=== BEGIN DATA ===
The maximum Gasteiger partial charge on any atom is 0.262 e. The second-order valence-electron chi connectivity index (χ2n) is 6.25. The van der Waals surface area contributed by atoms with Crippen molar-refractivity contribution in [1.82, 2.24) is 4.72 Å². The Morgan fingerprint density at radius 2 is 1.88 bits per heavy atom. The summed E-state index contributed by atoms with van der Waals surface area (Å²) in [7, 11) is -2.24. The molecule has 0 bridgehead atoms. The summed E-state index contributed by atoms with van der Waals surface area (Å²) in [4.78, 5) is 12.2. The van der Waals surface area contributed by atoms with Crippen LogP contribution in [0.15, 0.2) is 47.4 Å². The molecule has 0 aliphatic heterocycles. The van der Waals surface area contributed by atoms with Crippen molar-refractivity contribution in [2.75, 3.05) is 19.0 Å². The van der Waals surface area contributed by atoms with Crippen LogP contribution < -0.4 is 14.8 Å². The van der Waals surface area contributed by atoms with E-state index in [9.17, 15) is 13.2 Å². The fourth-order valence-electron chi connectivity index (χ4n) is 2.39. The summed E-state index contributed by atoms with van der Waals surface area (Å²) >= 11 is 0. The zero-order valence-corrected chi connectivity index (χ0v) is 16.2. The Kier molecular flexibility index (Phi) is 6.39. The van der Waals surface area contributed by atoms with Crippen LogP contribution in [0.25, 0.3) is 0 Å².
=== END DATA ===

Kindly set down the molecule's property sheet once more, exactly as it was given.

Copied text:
The maximum Gasteiger partial charge on any atom is 0.262 e. The second-order valence-electron chi connectivity index (χ2n) is 6.25. The van der Waals surface area contributed by atoms with Crippen molar-refractivity contribution in [1.82, 2.24) is 4.72 Å². The Morgan fingerprint density at radius 2 is 1.88 bits per heavy atom. The summed E-state index contributed by atoms with van der Waals surface area (Å²) in [7, 11) is -2.24. The molecule has 0 bridgehead atoms. The summed E-state index contributed by atoms with van der Waals surface area (Å²) in [4.78, 5) is 12.2. The van der Waals surface area contributed by atoms with Crippen LogP contribution in [0.15, 0.2) is 47.4 Å². The molecule has 0 aliphatic heterocycles. The van der Waals surface area contributed by atoms with Crippen molar-refractivity contribution in [2.75, 3.05) is 19.0 Å². The van der Waals surface area contributed by atoms with Crippen LogP contribution < -0.4 is 14.8 Å². The van der Waals surface area contributed by atoms with E-state index in [9.17, 15) is 13.2 Å². The fourth-order valence-electron chi connectivity index (χ4n) is 2.39. The summed E-state index contributed by atoms with van der Waals surface area (Å²) >= 11 is 0. The zero-order valence-corrected chi connectivity index (χ0v) is 16.2. The Kier molecular flexibility index (Phi) is 6.39. The van der Waals surface area contributed by atoms with Crippen LogP contribution in [0.25, 0.3) is 0 Å².